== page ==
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Laptop recording question (basic)

Discussion in 'Recording' started by mslaggie, Feb 10, 2004.

  1. mslaggie

    mslaggie Guest

    Hi everyone - I have been reading the posts here for a while and now have a question for the experts here. It's pretty remedial but I haven't found a clear answer anywhere yet.
    I have been doing some live recording using board feed/room mic into a mixer into an Alesis HD recorder. I am thinking about switching to something like a MOTU 828 or 896 into a laptop.
    I would like to be able to send 2-4 mic channels and 2-4 channels of mixer feeds into the laptop, and have the ability to change those levels, pans, etc at a later time. I assume I would need some software to edit with and a large enough hard drive to hold 3 hours of 8 track audio
    My question is - does the MOTU-laptop combo allow this? If so, any recommendations as to software and PC specs/HD requirements would be greatly appreciated. I'm also open to other suggestions if anyone has them.
    Thanks in advance,
    Mike
     
  2. chadmaniaus

    chadmaniaus Guest

    Our two posts are somewhat related questions! I'm fairly new here too and there plenty of people on here with waaaay more knowledge, but I'll throw my 2 cents out:

    I'm using ProTools LE, so I'm stuck with their hardware. But if you go the MOTU 896 route, you'll want to pick up some software like Sonar, Cuebase, Digital Performer, etc. I see a lot of people mention Sonar on this site and have favorable comments. Depending on how old your laptop is, you definitely want to make sure you have excellent processing speed and plenty of RAM. With computer based recording you'll want to have plenty of room beyond the 'minimum requirements' on the software box. I have two 120 GB external hard drives, but am looking to move to a Glyph hot swappable rack mount version, for better portability. Firewire those bad boys together and your up and running. Then later you can add a control surface if you're so inclined. I'm sure I left plenty out, that others can chime in on. But I think that would be a pretty cool basic set up!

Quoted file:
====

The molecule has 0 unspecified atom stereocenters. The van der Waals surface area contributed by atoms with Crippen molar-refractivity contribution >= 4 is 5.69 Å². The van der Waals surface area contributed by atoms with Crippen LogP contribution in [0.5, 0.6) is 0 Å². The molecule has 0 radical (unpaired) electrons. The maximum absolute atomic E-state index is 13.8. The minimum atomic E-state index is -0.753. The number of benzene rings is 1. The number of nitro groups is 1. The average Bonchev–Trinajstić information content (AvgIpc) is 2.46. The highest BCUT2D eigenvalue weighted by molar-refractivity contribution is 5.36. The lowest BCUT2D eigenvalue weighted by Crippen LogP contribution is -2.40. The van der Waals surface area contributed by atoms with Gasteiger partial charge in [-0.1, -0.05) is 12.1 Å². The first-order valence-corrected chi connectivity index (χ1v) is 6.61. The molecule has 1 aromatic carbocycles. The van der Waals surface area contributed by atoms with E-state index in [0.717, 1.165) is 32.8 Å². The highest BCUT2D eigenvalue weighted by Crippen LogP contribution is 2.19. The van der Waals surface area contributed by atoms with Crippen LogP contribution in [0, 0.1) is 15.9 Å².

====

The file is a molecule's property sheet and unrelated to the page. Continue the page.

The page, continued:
3. Bill Park

    Bill Park Guest

    There are a lot of choices.

    I bought an RME Multiface (8 channels of A/D/D/A and 8 lightpipe I/O, plus MIDI I/O, word clock I/O, and line/headphone out.) 16 channels is pretty easy for most laptops. No need to get fancy.

    There are any number of softwares that would work, too. I just do audio and not MIDI or looping or synths and that kind of stuff, so I use SAWStudio and Sequoia (both a little pricy), but check out Vegas or Samplitude.

    In terms of capacity, you can figure that out for yourself. But for portability an external firewire drive may be the ticket, because then you can move that drive to a bigger, more powerful rig at home and probably do a lot more with it. No reason to buy a bunch of fancy stuff... a wiebetech drive backplate would be a good way to go, because it allows you to work with regular drives... pop them into the backplate, pull them off and replace them when they are full.

    Really, what you want to do is not difficult, and many products fit the bill. My own experiences with MOTU were not good, which is why I switched to RME. I have friends who use MOTU without problem. There is also Frontier, and MAudio.... lots of choices.

    Bill
     
  4. falkon2

    falkon2 Well-Known Member

    M-Audio Firewire 410 - A little pricey, but at 4 in/10 out, digital i/o and little bells and whistles like phantom power, it's a good bang for the buck.
     
  5. jeeper

    jeeper Guest

    I am taking from your post that you are doing what I call remote work. That's what I do here and no studio work. If I were the one to go the laptop or portable computer route I would have to consider RME especially if I were PC. Have a look at the RME site and their suggestions for what to look for with a PC system. They have many suggestions about hardware especially in their reference PC setup. Also look at the balance of their tech info for ways to set up Windows for minimum latency etc. I've built my own PC using their reference PC for a model and have not had any hardware issues with it at all. I know that what's there is not oriented towards a laptop like you want to go with but it well may give you ideas when selecting a laptop.

    Now for the real thing I have to say about remote work. I do not use a computer as such in the field. I use a dedicated hard disk recorder (Mackie MDR here) just as you do. I have enough headaches and problems on a remote job I certainly do not want to complicate it by having to add the computer nor user overhead like an OS (Windows, DOS, Linux, Mac) would. I want my system to operate as transparent as possible in the field just like a hard disk recording system does. I do not want to have to point and click to arm tracks heaven knows I have enough trouble sometimes minding my board and pressing track record ready buttons on the front panel.